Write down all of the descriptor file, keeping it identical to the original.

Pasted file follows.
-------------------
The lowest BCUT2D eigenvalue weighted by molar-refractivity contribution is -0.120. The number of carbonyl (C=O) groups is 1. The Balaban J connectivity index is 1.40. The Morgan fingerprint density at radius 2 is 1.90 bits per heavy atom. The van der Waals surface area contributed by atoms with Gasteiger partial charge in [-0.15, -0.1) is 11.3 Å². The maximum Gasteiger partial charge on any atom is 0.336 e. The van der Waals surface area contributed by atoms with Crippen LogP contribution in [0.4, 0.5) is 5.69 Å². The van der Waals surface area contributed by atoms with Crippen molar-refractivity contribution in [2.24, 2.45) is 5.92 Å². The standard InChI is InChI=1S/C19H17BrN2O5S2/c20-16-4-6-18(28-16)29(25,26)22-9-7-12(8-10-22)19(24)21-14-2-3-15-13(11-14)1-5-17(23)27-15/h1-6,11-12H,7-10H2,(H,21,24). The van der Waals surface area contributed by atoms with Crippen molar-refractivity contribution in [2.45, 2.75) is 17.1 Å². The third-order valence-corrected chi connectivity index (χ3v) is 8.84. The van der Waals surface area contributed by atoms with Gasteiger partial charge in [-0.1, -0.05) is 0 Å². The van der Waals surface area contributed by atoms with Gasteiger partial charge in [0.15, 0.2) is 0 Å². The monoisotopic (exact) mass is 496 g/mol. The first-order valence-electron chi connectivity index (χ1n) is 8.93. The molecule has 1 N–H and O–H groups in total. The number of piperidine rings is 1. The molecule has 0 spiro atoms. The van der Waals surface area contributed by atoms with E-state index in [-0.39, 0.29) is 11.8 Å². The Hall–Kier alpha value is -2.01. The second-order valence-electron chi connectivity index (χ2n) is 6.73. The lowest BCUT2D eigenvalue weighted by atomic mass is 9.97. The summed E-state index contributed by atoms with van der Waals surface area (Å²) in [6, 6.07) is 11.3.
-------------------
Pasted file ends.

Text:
The lowest BCUT2D eigenvalue weighted by molar-refractivity contribution is -0.120. The number of carbonyl (C=O) groups is 1. The Balaban J connectivity index is 1.40. The Morgan fingerprint density at radius 2 is 1.90 bits per heavy atom. The van der Waals surface area contributed by atoms with Gasteiger partial charge in [-0.15, -0.1) is 11.3 Å². The maximum Gasteiger partial charge on any atom is 0.336 e. The van der Waals surface area contributed by atoms with Crippen LogP contribution in [0.4, 0.5) is 5.69 Å². The van der Waals surface area contributed by atoms with Crippen molar-refractivity contribution in [2.24, 2.45) is 5.92 Å². The standard InChI is InChI=1S/C19H17BrN2O5S2/c20-16-4-6-18(28-16)29(25,26)22-9-7-12(8-10-22)19(24)21-14-2-3-15-13(11-14)1-5-17(23)27-15/h1-6,11-12H,7-10H2,(H,21,24). The van der Waals surface area contributed by atoms with Crippen molar-refractivity contribution in [2.45, 2.75) is 17.1 Å². The third-order valence-corrected chi connectivity index (χ3v) is 8.84. The van der Waals surface area contributed by atoms with Gasteiger partial charge in [-0.1, -0.05) is 0 Å². The van der Waals surface area contributed by atoms with Gasteiger partial charge in [0.15, 0.2) is 0 Å². The monoisotopic (exact) mass is 496 g/mol. The first-order valence-electron chi connectivity index (χ1n) is 8.93. The molecule has 1 N–H and O–H groups in total. The number of piperidine rings is 1. The molecule has 0 spiro atoms. The van der Waals surface area contributed by atoms with E-state index in [-0.39, 0.29) is 11.8 Å². The Hall–Kier alpha value is -2.01. The second-order valence-electron chi connectivity index (χ2n) is 6.73. The lowest BCUT2D eigenvalue weighted by atomic mass is 9.97. The summed E-state index contributed by atoms with van der Waals surface area (Å²) in [6, 6.07) is 11.3.